Ian Burns is an artist and post-doctoral researcher with Griffith University. He completed his Masters at Hunter College, New York City in 2003 and his PhD through Griffith University, Queensland College of Art in 2008. He has had solo exhibitions at numerous venues across Europe, the United States and Australia and his work is held in public and private collections internationally, including the NGV and ACMI in Melbourne, MCA in Sydney, the MMK in Frankfurt and the MAK in Vienna.
Known for his playful investigations of technological mediations his methods span sculpture, video, technology, performance, painting, and whatever works.
If my studio is a laboratory then I am the rat. Rigour in studio practice means risk taking, cultivating conjecture and pushing process. At the end of every maze there is a treat, or a zap. Either can work.
Practice led research only occurs when the practice and the traditions of studio rigour are given priority. Knowing that the process of making will find that unique clarity that only comes from creative discovery is a key and transcends any notion of a research question.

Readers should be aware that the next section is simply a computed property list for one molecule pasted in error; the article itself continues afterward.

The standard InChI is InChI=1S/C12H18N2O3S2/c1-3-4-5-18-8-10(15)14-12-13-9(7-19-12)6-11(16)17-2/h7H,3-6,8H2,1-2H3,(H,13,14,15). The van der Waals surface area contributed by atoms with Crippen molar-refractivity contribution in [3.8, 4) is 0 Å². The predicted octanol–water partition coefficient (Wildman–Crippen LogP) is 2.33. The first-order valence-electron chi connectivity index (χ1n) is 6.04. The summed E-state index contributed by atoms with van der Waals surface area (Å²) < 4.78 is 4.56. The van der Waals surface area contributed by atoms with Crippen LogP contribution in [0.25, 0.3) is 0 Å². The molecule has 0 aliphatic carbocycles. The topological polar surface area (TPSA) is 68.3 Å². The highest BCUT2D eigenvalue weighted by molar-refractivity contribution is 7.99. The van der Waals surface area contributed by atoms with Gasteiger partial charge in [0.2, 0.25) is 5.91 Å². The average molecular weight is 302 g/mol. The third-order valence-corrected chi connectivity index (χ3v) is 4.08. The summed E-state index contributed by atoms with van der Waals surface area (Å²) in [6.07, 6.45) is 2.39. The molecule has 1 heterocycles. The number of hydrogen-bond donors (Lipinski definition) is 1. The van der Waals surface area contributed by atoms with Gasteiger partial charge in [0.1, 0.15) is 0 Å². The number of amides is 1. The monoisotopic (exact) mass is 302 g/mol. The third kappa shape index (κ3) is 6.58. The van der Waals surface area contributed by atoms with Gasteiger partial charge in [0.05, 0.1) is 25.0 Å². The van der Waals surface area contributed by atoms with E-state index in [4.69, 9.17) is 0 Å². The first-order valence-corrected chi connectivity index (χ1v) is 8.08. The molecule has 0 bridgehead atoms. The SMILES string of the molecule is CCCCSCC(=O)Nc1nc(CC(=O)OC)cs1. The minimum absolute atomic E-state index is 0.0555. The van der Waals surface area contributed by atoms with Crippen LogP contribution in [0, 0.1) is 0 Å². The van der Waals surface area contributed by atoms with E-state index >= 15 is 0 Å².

During my PhD research, and since in my ongoing investigations, I rely on creating difficulties, dilemmas and challenges to force the issue and bring instinct to the fore, allowing my engagement with processes and materials to clarify problems or issues that circulate from my background reading and thinking on potential investigations.
My recent solo exhibition in Vienna, Austria provides a case study. Beyond working away from the comforts of home, I gave myself no clear topic, only a couple of loose ideas for works to begin with and materials to explore and a production window of 4 weeks, with 2 1⁄2 weeks of build time. Out of this dilemma emerged a coherent and successful exhibition of 19 new original creative works across painting, video, sculpture, and new media that created a strong interplay between symbols of hope, power and the re- emerging traditions of oligarchy.